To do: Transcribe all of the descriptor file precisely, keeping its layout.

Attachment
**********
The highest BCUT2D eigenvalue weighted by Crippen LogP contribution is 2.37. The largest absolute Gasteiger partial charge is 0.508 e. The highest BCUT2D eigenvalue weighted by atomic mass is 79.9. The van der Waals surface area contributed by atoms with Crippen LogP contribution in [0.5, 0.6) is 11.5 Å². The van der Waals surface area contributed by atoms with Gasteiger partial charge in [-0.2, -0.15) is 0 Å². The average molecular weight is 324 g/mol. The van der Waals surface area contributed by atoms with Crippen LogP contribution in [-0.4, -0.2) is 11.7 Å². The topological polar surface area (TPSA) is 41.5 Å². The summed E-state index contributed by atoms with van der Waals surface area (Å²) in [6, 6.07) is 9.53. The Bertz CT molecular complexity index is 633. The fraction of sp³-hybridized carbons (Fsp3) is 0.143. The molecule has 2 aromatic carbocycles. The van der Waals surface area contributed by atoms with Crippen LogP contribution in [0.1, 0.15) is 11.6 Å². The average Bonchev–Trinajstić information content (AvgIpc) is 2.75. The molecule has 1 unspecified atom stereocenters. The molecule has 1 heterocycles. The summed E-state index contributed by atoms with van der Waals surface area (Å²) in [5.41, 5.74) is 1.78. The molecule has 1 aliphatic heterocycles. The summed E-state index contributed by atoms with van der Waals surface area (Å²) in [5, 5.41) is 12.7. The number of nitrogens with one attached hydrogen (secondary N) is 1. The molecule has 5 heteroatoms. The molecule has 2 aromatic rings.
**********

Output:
The highest BCUT2D eigenvalue weighted by Crippen LogP contribution is 2.37. The largest absolute Gasteiger partial charge is 0.508 e. The highest BCUT2D eigenvalue weighted by atomic mass is 79.9. The van der Waals surface area contributed by atoms with Crippen LogP contribution in [0.5, 0.6) is 11.5 Å². The van der Waals surface area contributed by atoms with Gasteiger partial charge in [-0.2, -0.15) is 0 Å². The average molecular weight is 324 g/mol. The van der Waals surface area contributed by atoms with Crippen LogP contribution in [-0.4, -0.2) is 11.7 Å². The topological polar surface area (TPSA) is 41.5 Å². The summed E-state index contributed by atoms with van der Waals surface area (Å²) in [6, 6.07) is 9.53. The Bertz CT molecular complexity index is 633. The fraction of sp³-hybridized carbons (Fsp3) is 0.143. The molecule has 2 aromatic carbocycles. The van der Waals surface area contributed by atoms with Crippen LogP contribution in [0.1, 0.15) is 11.6 Å². The average Bonchev–Trinajstić information content (AvgIpc) is 2.75. The molecule has 1 unspecified atom stereocenters. The molecule has 1 heterocycles. The summed E-state index contributed by atoms with van der Waals surface area (Å²) in [5.41, 5.74) is 1.78. The molecule has 1 aliphatic heterocycles. The summed E-state index contributed by atoms with van der Waals surface area (Å²) in [5, 5.41) is 12.7. The number of nitrogens with one attached hydrogen (secondary N) is 1. The molecule has 5 heteroatoms. The molecule has 2 aromatic rings.